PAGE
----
The D.C. Circuit issued an opinion this week in National Association of Regulatory Utility Commissioners v. United States Department of Energy ordering the Secretary of Energy to submit a proposal to Congress to change the nuclear waste fee to zero. Tuesday’s decision was the most recent in a string of court cases following the Obama Administration’s decision in 2009 to defund the Yucca Mountain repository.
Nuclear utilities have been paying statutorily mandated fees into the Nuclear Waste Fund since 1983. The fee is 1 mill per kilowatt-hour of electricity generated, and the Department of Energy collects approximately $750 million annually. In January, the fund was valued at $28.2 billion.
Under the Nuclear Waste Policy Act, the Secretary is obligated to review the adequacy of the nuclear waste fee annually. Prior to 2010, the Secretary’s adequacy determinations were based on the expected costs and projected revenues of the Yucca Mountain repository. However, in its 2010 review, after the decision to abandon Yucca Mountain, the Secretary did not identify any expected costs or revenues, but concluded that the uncertainty regarding future costs did not provide a basis for adjusting the fee.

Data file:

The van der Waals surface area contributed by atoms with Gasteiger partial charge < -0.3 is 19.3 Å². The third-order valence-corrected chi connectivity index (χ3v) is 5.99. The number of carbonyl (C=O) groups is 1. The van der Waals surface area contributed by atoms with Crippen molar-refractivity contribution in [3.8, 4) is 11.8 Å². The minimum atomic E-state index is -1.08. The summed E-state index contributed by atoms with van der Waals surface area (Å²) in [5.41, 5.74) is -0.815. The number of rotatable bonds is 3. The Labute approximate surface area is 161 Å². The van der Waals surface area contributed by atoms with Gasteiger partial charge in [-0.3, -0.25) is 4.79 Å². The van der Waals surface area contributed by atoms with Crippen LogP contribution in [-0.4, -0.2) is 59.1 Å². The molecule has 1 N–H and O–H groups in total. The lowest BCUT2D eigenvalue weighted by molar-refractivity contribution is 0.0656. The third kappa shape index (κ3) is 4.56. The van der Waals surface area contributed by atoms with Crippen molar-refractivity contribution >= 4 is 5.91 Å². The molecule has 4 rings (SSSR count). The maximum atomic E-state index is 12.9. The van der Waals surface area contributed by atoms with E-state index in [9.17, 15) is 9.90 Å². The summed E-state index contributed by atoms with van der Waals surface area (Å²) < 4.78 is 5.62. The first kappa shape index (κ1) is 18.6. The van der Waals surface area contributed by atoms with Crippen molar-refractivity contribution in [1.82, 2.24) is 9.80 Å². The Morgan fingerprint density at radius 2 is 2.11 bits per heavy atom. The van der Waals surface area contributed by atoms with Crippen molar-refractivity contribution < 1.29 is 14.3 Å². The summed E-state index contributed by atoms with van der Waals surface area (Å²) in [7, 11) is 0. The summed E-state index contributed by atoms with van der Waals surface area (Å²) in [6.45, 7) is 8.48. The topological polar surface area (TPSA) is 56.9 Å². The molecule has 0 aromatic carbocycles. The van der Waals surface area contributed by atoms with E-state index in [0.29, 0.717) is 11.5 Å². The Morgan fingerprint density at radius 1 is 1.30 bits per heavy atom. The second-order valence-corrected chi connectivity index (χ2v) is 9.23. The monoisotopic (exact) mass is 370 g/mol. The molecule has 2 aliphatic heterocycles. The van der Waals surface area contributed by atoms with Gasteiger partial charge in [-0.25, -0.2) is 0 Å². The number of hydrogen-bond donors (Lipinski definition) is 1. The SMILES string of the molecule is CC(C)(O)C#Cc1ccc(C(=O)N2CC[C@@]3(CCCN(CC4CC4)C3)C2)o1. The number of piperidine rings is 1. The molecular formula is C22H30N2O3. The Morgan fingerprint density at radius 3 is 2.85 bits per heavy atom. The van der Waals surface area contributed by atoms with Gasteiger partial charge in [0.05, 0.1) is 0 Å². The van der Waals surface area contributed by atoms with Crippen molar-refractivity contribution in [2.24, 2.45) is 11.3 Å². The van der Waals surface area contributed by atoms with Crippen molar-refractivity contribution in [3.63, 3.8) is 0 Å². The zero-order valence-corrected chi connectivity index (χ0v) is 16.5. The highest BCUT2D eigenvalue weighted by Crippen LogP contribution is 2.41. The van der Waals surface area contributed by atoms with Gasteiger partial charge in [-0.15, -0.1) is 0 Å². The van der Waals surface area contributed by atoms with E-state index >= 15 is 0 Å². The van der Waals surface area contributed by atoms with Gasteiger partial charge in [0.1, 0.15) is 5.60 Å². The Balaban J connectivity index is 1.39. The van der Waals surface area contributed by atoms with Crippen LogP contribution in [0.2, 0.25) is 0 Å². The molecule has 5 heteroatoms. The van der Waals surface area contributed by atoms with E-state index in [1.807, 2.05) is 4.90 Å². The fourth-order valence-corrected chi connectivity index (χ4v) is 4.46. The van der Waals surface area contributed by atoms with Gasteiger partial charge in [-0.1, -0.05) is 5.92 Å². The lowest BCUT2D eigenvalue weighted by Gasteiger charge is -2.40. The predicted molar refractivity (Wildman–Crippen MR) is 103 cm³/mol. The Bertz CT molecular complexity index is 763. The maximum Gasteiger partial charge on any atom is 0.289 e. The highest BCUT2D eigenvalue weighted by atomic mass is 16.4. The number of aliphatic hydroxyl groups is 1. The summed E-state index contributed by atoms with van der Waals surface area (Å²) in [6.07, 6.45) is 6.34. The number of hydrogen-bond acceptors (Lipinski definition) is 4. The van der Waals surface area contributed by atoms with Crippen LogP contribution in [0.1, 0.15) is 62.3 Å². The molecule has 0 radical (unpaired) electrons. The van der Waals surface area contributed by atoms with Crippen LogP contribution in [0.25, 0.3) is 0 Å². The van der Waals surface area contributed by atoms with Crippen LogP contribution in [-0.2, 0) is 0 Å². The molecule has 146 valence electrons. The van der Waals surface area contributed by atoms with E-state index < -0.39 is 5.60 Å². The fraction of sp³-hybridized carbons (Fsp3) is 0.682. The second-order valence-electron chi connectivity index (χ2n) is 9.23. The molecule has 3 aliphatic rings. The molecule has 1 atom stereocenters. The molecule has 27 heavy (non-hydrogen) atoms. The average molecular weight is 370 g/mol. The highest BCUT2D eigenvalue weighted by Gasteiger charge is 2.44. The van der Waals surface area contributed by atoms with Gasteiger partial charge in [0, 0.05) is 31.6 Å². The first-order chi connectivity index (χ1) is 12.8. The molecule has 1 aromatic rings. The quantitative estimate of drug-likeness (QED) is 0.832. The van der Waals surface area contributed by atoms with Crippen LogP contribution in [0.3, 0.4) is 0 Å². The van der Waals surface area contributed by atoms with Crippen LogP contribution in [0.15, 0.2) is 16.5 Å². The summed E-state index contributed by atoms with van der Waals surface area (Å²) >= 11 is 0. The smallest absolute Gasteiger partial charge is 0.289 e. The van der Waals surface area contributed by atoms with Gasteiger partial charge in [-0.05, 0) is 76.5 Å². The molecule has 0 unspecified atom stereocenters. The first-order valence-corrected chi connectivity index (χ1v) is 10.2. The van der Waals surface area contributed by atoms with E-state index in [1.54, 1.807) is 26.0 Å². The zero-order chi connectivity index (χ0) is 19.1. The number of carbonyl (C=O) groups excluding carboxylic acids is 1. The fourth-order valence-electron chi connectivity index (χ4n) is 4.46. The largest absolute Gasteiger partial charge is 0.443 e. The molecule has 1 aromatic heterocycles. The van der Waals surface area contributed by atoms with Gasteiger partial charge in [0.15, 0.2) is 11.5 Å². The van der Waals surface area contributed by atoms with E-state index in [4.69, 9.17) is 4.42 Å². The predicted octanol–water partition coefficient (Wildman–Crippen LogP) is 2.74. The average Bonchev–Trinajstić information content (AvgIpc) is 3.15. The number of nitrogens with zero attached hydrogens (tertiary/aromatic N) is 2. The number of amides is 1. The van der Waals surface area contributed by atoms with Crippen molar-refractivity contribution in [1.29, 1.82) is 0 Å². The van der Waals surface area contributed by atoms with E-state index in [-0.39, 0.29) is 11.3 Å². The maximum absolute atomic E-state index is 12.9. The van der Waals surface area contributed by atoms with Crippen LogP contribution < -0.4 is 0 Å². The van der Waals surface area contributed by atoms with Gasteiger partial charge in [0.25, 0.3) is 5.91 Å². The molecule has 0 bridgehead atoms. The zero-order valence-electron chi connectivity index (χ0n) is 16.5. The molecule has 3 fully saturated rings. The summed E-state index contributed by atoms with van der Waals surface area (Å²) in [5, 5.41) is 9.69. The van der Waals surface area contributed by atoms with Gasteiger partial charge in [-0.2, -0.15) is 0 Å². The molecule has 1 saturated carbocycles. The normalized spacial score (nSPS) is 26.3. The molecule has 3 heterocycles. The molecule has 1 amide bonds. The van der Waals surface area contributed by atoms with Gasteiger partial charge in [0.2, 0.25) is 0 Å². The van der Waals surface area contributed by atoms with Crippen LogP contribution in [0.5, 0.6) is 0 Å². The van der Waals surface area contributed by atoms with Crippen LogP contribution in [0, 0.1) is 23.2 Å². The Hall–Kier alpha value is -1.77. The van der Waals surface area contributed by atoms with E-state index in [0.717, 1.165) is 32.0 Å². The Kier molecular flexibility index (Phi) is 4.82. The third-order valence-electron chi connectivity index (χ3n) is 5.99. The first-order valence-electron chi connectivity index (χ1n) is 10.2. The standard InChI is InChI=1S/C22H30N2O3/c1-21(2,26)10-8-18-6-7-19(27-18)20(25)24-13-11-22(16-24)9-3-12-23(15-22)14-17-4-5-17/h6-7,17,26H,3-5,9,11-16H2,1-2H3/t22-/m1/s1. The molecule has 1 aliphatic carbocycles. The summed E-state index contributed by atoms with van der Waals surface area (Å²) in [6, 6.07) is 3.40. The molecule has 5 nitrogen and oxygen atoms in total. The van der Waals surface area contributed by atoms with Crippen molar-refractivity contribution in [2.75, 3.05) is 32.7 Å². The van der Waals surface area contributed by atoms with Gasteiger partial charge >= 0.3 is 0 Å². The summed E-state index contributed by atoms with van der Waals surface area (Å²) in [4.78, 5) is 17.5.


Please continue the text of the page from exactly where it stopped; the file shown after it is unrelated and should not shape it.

On June 1, 2012, the D.C. Circuit held that the Secretary’s 2010 Fee Adequacy Determination was arbitrary and capricious and “legally inadequate.” The Secretary responded in a new determination in January, finding that continuation of the fee could result in a final fund balance as low as negative $2 trillion or as high as $4.9 trillion. The Secretary concluded that its assessment did not demonstrate that either insufficient or excess revenues are being collected.
In this week’s decision, the D.C. Circuit again rejected the Secretary’s adequacy determination, calling the Secretary’s determination of the range of possible final fund balances “absolutely useless” and the position of the Secretary “disingenuous.” The court also noted several conflicts between a strategy report issued by DOE and relied on by the Secretary, and current statutory law. Instead of remanding again, the court ordered the Secretary to submit a proposal to Congress to change the fee to zero, concluding that it was unfair to force the utilities to pay fees for hypothetical options, the costs of which might already be covered. The court noted that fee payments could resume when the Secretary is able to issue a legally adequate fee determination.
In response to an earlier D.C. Circuit decision, the Nuclear Regulatory Commission (NRC) directed agency staff on Monday to resume work on DOE’s construction authorization application for Yucca Mountain with the $11 million of remaining funds appropriated for the review. That announcement responds to a decision of the D.C. Circuit in August that ordered the NRC to continue its review of the Yucca Mountain application following DOE’s attempt to withdraw it in 2010.
Jessica Bayles, a law clerk in the Firm’s Washington, D.C., office, also contributed to this article.